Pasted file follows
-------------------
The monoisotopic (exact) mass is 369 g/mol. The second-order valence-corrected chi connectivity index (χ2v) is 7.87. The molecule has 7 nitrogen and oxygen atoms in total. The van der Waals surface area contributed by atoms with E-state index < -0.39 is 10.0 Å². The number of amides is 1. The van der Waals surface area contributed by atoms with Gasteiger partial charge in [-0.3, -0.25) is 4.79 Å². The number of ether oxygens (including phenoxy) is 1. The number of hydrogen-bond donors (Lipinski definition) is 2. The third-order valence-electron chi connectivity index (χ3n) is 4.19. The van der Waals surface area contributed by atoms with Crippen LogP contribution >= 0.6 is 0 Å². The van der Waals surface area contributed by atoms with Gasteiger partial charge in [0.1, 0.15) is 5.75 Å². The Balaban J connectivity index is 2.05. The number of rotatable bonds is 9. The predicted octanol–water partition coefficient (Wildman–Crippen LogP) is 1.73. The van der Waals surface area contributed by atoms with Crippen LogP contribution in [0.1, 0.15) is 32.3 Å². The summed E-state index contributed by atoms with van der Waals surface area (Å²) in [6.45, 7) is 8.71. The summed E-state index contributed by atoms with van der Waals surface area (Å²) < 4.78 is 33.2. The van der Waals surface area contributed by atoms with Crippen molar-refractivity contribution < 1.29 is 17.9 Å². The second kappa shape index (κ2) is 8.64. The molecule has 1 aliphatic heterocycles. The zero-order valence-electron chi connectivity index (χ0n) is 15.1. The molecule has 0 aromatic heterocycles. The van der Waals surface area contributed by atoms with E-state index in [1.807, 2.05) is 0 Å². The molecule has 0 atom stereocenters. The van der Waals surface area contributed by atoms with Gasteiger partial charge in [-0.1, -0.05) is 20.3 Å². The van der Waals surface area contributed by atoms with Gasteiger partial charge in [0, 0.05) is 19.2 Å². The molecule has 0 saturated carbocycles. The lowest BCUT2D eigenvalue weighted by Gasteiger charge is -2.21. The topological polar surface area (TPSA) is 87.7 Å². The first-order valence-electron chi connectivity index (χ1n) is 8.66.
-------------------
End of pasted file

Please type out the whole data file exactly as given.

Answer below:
The monoisotopic (exact) mass is 369 g/mol. The second-order valence-corrected chi connectivity index (χ2v) is 7.87. The molecule has 7 nitrogen and oxygen atoms in total. The van der Waals surface area contributed by atoms with E-state index < -0.39 is 10.0 Å². The number of amides is 1. The van der Waals surface area contributed by atoms with Gasteiger partial charge in [-0.3, -0.25) is 4.79 Å². The number of ether oxygens (including phenoxy) is 1. The number of hydrogen-bond donors (Lipinski definition) is 2. The third-order valence-electron chi connectivity index (χ3n) is 4.19. The van der Waals surface area contributed by atoms with Crippen LogP contribution >= 0.6 is 0 Å². The van der Waals surface area contributed by atoms with Gasteiger partial charge in [0.1, 0.15) is 5.75 Å². The Balaban J connectivity index is 2.05. The number of rotatable bonds is 9. The predicted octanol–water partition coefficient (Wildman–Crippen LogP) is 1.73. The van der Waals surface area contributed by atoms with Crippen LogP contribution in [0.1, 0.15) is 32.3 Å². The summed E-state index contributed by atoms with van der Waals surface area (Å²) in [6.45, 7) is 8.71. The summed E-state index contributed by atoms with van der Waals surface area (Å²) < 4.78 is 33.2. The van der Waals surface area contributed by atoms with Crippen molar-refractivity contribution < 1.29 is 17.9 Å². The second kappa shape index (κ2) is 8.64. The molecule has 1 aliphatic heterocycles. The zero-order valence-electron chi connectivity index (χ0n) is 15.1. The molecule has 0 aromatic heterocycles. The van der Waals surface area contributed by atoms with E-state index in [1.807, 2.05) is 0 Å². The molecule has 0 atom stereocenters. The van der Waals surface area contributed by atoms with Gasteiger partial charge in [-0.1, -0.05) is 20.3 Å². The van der Waals surface area contributed by atoms with Gasteiger partial charge in [0, 0.05) is 19.2 Å². The molecule has 0 saturated carbocycles. The lowest BCUT2D eigenvalue weighted by Gasteiger charge is -2.21. The topological polar surface area (TPSA) is 87.7 Å². The first-order valence-electron chi connectivity index (χ1n) is 8.66.